fixed their pen and hen house and took ALL the pullets home, I gave them 
my four. 

This week, I bought two more, little black cochins, three months old. 

On Wednesday, my friend Mary came over, and brought me the most 
beautiful frizzle rooster I had ever seen, glossy black feathers. 
She had to give him up, because she lives in a city where roosters are not allowed. 

I determined to keep rooster and pullets in that house, with the little ex-pen yard in front of it.  I can't build a real pen because there is a water line running under there. 

This then, is Elvis the Rooster, closest to the camera, and the two young 
Cochin pullets behind him.  

They were petrified to move before their rooster was put in with them, they 
were very young girls. 

Here, in the middle of the story, I have to interject that Fritzi has been very, very sick. 

She doesn't just have diabetes, she has Cushings as well, and now, 
a clostridium infection that I am afraid now that Snowy may have caught.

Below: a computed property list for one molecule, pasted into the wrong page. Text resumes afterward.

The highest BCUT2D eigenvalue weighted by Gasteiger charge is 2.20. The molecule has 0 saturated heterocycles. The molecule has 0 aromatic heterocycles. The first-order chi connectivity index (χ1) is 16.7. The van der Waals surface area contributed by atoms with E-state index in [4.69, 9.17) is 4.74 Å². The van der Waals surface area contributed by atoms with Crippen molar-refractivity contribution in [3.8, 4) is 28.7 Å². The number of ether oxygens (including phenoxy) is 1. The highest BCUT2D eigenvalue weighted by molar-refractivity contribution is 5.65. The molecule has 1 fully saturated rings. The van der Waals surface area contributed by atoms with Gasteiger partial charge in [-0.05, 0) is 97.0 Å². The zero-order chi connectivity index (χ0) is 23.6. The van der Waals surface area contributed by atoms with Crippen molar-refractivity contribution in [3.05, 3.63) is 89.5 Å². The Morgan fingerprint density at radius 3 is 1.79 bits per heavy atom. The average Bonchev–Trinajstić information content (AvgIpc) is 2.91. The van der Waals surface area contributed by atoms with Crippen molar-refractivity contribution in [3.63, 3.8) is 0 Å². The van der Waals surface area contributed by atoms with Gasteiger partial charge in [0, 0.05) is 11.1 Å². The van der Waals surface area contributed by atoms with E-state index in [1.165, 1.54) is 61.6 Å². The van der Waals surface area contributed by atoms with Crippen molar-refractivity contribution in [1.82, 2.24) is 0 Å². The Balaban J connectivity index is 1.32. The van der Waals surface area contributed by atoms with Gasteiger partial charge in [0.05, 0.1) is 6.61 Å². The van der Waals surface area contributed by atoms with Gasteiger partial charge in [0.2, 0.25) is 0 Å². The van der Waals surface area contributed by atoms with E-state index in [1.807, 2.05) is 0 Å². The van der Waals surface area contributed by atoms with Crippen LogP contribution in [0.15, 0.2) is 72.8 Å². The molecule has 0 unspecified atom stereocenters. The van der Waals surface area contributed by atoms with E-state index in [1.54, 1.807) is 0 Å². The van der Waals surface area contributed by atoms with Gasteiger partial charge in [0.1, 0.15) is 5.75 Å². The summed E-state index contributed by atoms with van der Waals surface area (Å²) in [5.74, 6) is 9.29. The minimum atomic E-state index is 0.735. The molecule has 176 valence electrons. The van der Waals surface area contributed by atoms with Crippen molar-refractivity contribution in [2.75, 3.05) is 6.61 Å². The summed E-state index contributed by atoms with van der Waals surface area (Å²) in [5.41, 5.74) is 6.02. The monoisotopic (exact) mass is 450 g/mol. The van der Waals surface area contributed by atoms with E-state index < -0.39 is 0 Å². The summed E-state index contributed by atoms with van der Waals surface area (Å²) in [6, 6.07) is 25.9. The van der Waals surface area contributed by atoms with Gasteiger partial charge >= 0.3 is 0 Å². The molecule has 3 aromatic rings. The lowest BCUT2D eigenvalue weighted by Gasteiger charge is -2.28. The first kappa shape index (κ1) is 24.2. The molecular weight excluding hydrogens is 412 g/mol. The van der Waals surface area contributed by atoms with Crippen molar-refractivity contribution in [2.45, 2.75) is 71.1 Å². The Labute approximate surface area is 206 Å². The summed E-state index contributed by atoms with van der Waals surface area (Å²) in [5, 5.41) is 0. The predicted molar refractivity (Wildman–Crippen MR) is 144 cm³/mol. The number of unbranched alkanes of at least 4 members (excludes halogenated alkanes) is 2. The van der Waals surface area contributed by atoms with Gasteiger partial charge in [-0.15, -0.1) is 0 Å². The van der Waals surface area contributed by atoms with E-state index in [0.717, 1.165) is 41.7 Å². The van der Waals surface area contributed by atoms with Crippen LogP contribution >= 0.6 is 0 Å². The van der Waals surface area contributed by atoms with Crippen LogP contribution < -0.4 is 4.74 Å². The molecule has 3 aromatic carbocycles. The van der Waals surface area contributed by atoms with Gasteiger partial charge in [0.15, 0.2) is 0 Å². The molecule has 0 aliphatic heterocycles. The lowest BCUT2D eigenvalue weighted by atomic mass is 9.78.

She has been very sick all week, and I spoke at length with the vet 
this morning after an emergency trip yesterday for Fritz.  

Your blogger is getting very little sleep. 

This morning, after another restless night for my poor little girl, who can no longer 
hold her bowels for hours..... I went out to do chores in the already hot morning. 

(our heat index right now is 108). 

I approached the hen house, thinking to open the door so air could get in beside the 
open windows and fan, when I noticed the pen looked ajar. 

I opened the door. 

They must have run like crazy to escape the predators. 

The crazy thing was, the fan, always precariously propped, was still upright and running.  
Somehow, the dang raccoons got the door open again from the outside and ran them out. 
They banged against the bars of the makeshift pen. 

Don't look at the next picture if graphic pictures bother you, but this, friends, 
is what a raccoon attack looks like. 

Eviscerated, with no head. 

I did not find the two pullets at all, 
only feathers.  The feathers abruptly stopped at the back of the 
hen house wall, they must have been taken through the fence. 

It broke my heart, because I, jaded after years of raising chickens, had decided 
to buy a few Silkie hens to keep Elvis company, he was such a good looking boy. 

I am not crazy angry, just so you know. 

I fed the feral cats and the raccoons for almost three years.  About a month ago, 
I started locking up all cat food at night, I took it out of the pasture feeder, and